In the case of both bills, Parliament was responding to mounting public pressure for reform and fears of violence. A slave insurrection occurred in Jamaica in 1831, and an antislavery campaign started in March of 1833 and brought a flood of petitions to Parliament. Similarly, large gatherings of workers protested the conditions in the factories in the 1830s, and Parliament had received “petitions in support of the Factory Bill [which] had 112,863 signatures” (Gray 55). Activists in favor of the bills presented them, as one of the factory protesters exclaimed, as “‘a question of blood against gold’” (qtd. in Driver 240). But while the support for both bills was articulated in humanitarian terms, entrenched opposition came from the moneyed interests, which argued against state intervention and in favor of protecting property rights. Factory owners’ “first line of defense usually consisted, like that of the Planters, in proclaiming the importance of the industry for the economy and the threat of regulation to private property” (Drescher 12). In passing both bills, the newly constituted parliament had to negotiate between the claims of political economy and those who argued for a “general expansion of individual rights,” which should make “the government more responsive to underprivileged outsiders” (Drescher 3). In the end, both bills “justified state intervention in regulating the workings of economic contract, while sanctifying contract itself” (Blackburn 440).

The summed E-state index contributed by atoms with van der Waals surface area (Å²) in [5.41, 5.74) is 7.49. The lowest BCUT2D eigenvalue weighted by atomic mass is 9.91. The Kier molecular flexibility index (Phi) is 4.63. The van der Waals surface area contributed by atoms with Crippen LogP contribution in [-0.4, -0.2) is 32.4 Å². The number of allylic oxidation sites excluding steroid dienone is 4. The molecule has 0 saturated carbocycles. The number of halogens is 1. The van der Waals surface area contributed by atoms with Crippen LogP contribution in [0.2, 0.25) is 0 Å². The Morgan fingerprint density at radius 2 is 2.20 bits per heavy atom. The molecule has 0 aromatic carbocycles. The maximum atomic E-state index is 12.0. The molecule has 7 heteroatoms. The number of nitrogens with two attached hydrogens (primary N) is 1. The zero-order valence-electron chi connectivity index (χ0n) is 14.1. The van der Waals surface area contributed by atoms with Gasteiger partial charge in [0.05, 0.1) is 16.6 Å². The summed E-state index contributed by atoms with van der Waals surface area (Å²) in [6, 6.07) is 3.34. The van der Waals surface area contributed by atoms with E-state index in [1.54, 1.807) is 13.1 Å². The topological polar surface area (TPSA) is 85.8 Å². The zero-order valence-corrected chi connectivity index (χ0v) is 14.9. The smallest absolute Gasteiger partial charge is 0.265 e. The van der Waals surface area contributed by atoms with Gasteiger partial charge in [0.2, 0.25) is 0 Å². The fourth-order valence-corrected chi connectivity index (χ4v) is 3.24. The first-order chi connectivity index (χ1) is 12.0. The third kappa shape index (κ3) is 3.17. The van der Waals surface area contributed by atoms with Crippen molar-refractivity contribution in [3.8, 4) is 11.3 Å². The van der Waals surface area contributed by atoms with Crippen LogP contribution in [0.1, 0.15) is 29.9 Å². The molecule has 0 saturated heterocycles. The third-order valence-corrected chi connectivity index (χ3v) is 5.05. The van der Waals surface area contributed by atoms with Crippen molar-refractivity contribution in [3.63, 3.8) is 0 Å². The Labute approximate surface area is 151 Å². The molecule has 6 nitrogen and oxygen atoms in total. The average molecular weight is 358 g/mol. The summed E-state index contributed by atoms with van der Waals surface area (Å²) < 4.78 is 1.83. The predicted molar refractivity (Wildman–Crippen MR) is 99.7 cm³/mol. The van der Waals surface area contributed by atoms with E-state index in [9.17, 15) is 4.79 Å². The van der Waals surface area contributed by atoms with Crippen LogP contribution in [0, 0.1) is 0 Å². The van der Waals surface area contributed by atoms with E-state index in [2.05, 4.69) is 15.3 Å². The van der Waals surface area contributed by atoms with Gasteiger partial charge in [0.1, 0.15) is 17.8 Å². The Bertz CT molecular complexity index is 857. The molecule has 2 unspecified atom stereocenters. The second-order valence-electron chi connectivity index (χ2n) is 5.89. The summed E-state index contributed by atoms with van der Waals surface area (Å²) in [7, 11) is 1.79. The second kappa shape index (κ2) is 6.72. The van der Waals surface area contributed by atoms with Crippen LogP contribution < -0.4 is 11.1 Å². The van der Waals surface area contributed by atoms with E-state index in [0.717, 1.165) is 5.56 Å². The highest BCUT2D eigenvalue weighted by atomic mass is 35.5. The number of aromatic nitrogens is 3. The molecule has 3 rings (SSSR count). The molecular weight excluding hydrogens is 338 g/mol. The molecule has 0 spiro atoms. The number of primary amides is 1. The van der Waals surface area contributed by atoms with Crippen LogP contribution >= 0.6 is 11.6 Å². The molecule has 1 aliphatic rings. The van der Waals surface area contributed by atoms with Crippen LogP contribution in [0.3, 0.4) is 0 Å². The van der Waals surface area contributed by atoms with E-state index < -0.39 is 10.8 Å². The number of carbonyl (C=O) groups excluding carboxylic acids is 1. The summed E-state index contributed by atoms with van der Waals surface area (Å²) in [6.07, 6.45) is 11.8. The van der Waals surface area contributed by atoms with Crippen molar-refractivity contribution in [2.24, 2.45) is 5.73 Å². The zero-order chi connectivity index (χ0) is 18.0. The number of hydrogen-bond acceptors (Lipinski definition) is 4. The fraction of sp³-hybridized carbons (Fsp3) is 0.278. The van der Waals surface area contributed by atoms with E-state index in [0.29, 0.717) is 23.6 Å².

Both bills involved compromise. While slavery was officially abolished, the government agreed to pay plantation owners twenty million pounds to compensate them for the loss of their labor. Earlier proposals had “envisaged compensating the colonial proprietors by giving them a public loan of £15 million plus the right to the continuing labor of their slaves, now dubbed ‘apprentices,’ for a period of twelve years” (Blackburn 456). Raising the amount and making compensation outright payment rather than a loan appeased the property interests. At the same time, the antislavery interests in parliament reduced the period of apprenticeship from twelve to six years. Factory agitation underwent a similar process of mediation. The original protest, spurred on by Oastler, was called the “Ten Hours movement” because it argued that the factory workday should be limited to ten hours. However, factory agitation, which had initially been directed at ameliorating the conditions of all laborers, was quickly seen to be too threatening to the owners. As a West Riding proclamation noted, “‘it cannot now be a battle for hours, but it will be a battle for the limitation of ages’” (qtd. in Driver 238). The movement turned toward the condition of children, who like slaves, “were not able to look after themselves and therefore could not be regarded as ‘free agents’” (Driver 243). Legislation could be passed on the basis of arguments for state protection. As Robert Gray explains, “Pressure for the Ten Hours Bill was deflected. . . . The 1833 Act stipulated a maximum of eight hours and compulsory schooling for ‘children’ (aged nine to twelve), together with a twelve-hour day for young persons (aged thirteen to seventeen), and introduced an inspectorate and various inspection and certification procedures” (59-60).